Today’s economics is a world of sophisticated maths, models and macro-economic wizardry. Sadly, these wizards are advising our leaders. “Sadly” because most economists are missing the important bits: the rules. The analogy is roughly: a given universe’s laws (rules) are either more or less hospitable to diversity and complexity (life); likewise, a given economy’s laws (rules) are more or less hospitable to economic diversity and complexity (entrepreneurship and growth). In economics, we don’t have to worry too much about the question of intelligent design — unless, of course, we’re talking about those wizards with their models who actually believe they can not only predict, but plan, a complex system. (Macro-economic modelers usually aren’t designing the rules, but rather scrambling them.) In any case, when it comes to the institutions of economics – those rules that give rise to the phenomena – we know they’re going to be an artifact of intelligence for better or worse. Even as some institutions and rules themselves evolve a la the common law, these rules co-evolve with the designs and decisions of intelligent agents in their environments, somewhere in time.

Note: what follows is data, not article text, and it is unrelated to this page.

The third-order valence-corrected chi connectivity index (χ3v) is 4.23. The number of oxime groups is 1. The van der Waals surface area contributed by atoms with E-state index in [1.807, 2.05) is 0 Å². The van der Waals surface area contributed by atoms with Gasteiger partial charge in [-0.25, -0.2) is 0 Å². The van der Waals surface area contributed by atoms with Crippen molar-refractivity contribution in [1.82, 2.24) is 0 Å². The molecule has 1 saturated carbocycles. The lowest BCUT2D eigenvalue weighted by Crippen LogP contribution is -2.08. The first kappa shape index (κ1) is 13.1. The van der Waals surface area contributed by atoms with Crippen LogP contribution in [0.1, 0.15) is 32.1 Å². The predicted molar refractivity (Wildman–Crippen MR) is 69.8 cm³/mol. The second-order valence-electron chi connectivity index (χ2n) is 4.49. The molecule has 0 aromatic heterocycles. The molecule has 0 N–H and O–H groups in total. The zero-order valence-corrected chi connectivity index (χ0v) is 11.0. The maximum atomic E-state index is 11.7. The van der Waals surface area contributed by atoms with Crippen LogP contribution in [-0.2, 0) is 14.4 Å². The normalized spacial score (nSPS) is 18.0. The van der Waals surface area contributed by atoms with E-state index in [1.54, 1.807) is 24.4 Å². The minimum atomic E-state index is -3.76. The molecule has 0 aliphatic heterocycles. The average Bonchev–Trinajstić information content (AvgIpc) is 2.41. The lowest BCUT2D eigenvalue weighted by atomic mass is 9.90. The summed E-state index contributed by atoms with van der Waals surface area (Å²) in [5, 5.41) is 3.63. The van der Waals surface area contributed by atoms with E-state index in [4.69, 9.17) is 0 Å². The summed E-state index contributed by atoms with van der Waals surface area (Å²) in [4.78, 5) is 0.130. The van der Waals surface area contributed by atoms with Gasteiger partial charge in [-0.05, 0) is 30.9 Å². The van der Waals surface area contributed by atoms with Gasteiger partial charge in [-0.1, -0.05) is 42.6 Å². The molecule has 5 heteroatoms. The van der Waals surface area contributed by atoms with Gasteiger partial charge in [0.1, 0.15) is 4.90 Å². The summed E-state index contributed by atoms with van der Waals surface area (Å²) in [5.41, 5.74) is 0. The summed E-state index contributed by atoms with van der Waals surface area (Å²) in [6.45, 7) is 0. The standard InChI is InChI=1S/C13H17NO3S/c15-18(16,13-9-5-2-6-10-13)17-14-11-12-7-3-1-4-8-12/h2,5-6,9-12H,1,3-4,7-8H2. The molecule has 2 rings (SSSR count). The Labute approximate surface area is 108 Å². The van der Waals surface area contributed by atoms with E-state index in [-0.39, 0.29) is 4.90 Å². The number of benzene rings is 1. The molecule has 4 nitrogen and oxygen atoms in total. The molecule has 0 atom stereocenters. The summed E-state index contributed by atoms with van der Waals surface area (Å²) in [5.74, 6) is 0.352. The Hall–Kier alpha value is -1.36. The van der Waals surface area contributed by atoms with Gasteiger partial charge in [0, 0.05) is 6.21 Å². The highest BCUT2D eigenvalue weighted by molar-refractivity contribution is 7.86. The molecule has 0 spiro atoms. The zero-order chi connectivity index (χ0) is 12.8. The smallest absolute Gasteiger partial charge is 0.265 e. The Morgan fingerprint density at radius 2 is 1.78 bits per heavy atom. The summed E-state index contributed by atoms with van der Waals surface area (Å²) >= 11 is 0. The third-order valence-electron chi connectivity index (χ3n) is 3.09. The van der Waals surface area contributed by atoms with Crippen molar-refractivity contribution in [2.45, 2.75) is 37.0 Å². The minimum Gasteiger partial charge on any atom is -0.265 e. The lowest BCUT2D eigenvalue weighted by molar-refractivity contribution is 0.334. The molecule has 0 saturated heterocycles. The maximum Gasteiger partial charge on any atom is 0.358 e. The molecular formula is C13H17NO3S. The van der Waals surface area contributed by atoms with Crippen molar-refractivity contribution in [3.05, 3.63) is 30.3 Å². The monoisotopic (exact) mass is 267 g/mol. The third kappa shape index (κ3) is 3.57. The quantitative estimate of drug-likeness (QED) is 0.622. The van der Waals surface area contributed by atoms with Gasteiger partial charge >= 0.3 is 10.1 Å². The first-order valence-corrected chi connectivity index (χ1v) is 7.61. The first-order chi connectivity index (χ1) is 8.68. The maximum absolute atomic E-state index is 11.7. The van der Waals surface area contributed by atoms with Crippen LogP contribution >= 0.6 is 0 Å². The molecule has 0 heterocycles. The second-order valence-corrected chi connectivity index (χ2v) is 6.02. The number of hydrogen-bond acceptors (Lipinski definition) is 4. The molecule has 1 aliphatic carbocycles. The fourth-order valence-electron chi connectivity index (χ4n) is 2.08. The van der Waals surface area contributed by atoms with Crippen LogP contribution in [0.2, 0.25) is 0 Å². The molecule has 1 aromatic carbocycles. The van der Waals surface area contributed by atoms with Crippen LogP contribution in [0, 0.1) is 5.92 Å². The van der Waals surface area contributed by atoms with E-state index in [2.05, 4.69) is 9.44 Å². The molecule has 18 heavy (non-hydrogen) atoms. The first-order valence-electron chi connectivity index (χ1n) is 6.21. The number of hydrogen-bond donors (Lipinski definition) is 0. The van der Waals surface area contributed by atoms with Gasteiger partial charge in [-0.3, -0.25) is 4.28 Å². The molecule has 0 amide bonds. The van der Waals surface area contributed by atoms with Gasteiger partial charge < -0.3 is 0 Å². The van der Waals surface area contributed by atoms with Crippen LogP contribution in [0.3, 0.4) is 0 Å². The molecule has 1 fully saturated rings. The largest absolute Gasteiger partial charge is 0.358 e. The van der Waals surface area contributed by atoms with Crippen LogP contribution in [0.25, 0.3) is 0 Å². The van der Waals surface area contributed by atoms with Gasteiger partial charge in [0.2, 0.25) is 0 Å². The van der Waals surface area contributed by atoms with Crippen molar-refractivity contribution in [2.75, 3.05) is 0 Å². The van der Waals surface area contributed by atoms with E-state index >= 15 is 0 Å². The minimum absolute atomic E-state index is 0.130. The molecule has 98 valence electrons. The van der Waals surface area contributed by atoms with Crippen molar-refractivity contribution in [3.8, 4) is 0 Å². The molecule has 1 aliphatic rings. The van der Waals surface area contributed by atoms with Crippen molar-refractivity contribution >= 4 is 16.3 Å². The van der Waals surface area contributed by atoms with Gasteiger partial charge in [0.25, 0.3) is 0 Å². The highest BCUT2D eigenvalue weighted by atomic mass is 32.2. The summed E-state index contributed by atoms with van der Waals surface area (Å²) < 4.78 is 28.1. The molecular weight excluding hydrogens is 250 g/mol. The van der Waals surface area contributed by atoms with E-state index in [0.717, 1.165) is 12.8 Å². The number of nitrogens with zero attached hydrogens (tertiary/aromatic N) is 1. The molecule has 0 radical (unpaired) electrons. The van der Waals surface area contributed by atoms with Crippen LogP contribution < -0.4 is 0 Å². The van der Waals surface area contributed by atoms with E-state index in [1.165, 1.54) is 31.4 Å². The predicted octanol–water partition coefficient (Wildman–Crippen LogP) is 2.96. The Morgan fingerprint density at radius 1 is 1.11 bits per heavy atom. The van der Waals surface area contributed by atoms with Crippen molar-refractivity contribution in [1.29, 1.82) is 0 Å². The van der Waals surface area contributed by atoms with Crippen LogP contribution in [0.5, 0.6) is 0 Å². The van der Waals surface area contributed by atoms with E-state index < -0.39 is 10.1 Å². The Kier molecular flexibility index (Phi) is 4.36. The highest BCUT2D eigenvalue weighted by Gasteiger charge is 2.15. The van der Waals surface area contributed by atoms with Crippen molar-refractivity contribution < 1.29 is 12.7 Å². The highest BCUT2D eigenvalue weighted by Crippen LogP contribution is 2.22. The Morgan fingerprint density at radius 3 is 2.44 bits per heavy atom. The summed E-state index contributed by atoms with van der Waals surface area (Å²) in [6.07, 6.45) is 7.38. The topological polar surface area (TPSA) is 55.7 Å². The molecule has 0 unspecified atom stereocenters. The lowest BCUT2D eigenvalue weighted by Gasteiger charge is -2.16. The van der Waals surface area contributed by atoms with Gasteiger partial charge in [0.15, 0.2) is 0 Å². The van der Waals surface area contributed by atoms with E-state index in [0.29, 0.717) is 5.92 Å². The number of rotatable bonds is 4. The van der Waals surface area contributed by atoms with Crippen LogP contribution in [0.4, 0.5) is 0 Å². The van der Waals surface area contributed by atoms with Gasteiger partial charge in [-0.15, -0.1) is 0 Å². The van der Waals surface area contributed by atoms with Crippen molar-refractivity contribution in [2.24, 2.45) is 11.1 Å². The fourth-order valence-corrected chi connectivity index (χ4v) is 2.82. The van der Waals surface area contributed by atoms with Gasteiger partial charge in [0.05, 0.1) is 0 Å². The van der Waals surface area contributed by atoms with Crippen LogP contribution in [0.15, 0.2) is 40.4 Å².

So what does all this mean for economics? I think it means most of the economics discipline is, like Waylon Jennings, “lookin’ for love in all the wrong places.” New institutional economics and Austrian Economics, though minority sub-disciplines, are moving things in the right direction. Even simple heuristics like Economic Freedom Indices are informed by data and track with some of our intuitions about institutions in something like “reflective equilibrium“. Otherwise, we might think about rules in terms of increasing the likelihood of throwing a stone into a population and hitting someone for whom transaction costs are low. In other words, what rules create dynamic, entrepreneurial environments for the maximum latitude in coordination and cooperation?